9 thoughts on “Cinefex 1980-2021

  1. Hi Graham, so sorry to hear about the folding of Cinefex. It’s been just over a week since I found out and was genuinely shocked as I assumed it would always just ‘be there’. I’ve been buying the magazine for its entire decades-long journey (with a few print gaps), so it’s effectively closing a chapter of my life. All the best going forward and please pass on my thanks to the Shays and the rest of the Cinefex family for producing such an amazing magazine.

  2. What a lovely piece. For certain, Cinefex is a reference series; as you say, much more an encyclopedia worthy of being shelved than a magazine to be read and discarded. Its folding leaves a giant knowledge gap in the industry and we’re so grateful to the Cinefex family for documenting the best work in the industry for decades. It was unique, important and beloved.

  3. Crikey, I’m still mourning Cinefantastique and now Cinefex has finally gone. The double-issues of Cinefantastique in its heyday were my own favourite (the double-issue about the 1982 Conan was one of the best magazine articles about a film that I ever read). Cinefex was the last mag from that era still going and its a shame to see it go the way of so many others. Clearly Cinefex and Cinefantastique were on a level apart from other film mags, but I look back with much affection on the pre-internet days of magazines being our source of info. Cinefex ending just seems another sad indication of changing times.

    One of my dearest regrets was not buying the Blade Runner issue of Cinefex back in the day; my pocket-money couldn’t stretch to buying it back then and the secondhand prices went silly not long after, so imagine my joy when Titan Books reprinted it in a hardback. Its such a pity some publisher couldn’t collect the best Cinefex articles into a luxury hardback edition. As an historical record I think they would be priceless, but would there be a market for such a book (I’d like to think there would be, but in my current funk I have to wonder how many people read books or magazines these days, after all I suppose sales must have had some bearing on Cinefex ceasing publication).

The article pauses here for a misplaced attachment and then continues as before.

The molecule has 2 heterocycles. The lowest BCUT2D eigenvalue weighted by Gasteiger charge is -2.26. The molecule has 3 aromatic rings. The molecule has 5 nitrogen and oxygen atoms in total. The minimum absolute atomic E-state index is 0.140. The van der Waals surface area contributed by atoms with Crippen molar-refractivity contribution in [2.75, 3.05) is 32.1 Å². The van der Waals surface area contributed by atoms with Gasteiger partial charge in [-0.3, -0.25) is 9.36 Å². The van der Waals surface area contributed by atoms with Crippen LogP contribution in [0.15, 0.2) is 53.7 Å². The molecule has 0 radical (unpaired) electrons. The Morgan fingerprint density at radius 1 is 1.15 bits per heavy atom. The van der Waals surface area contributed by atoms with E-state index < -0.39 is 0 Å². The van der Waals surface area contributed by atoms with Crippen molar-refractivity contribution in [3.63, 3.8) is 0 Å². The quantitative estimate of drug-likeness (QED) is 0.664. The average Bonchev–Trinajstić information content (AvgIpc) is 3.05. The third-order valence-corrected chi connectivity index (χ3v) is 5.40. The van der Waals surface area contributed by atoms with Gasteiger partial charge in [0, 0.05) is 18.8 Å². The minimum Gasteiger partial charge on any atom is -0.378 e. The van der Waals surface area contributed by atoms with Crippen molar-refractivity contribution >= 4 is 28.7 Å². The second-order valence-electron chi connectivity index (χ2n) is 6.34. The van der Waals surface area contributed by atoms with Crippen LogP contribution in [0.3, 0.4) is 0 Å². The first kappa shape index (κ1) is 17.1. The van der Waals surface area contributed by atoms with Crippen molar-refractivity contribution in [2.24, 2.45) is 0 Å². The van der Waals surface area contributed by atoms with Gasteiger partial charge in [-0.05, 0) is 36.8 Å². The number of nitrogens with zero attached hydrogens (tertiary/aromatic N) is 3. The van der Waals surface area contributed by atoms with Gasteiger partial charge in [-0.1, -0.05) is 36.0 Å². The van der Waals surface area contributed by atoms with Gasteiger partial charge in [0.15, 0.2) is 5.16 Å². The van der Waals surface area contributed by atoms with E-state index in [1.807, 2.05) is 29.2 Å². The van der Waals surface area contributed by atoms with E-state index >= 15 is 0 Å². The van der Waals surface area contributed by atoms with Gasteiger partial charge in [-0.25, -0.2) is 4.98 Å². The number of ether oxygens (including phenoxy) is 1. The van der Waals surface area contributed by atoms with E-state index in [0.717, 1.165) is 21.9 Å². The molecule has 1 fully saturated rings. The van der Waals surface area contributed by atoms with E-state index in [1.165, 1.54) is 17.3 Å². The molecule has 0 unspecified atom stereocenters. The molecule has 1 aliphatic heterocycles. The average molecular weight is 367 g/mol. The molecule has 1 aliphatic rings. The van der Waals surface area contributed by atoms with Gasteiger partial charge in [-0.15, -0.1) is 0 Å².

Between films on physical disc in decline (and the grand era of in-depth special editions already largely a thing of the past), and speciality magazines like Cinefex ceasing publication, I fear things are changing for the worse. There won’t be a Cinefex dedicated to this year’s Dune or James Cameron’s future Avatar movies, and there is something terribly wrong about that.

  4. I don’t think I could have said this any better, my friend! Thank you! I’m so heartbroken over the end of Cinefex. But its memory will burn bright!

  5. Thank you, Graham. Cinefex was great. Shame it’s defunct now. Just one of a handful in those days I enjoyed reading and collect still. FILMFAX formerly Outré was another favorite, and FAMOUS MONSTERS OF FILMLAND, STARLOG, CINEMAGIC, CINEFANTASTIQUE.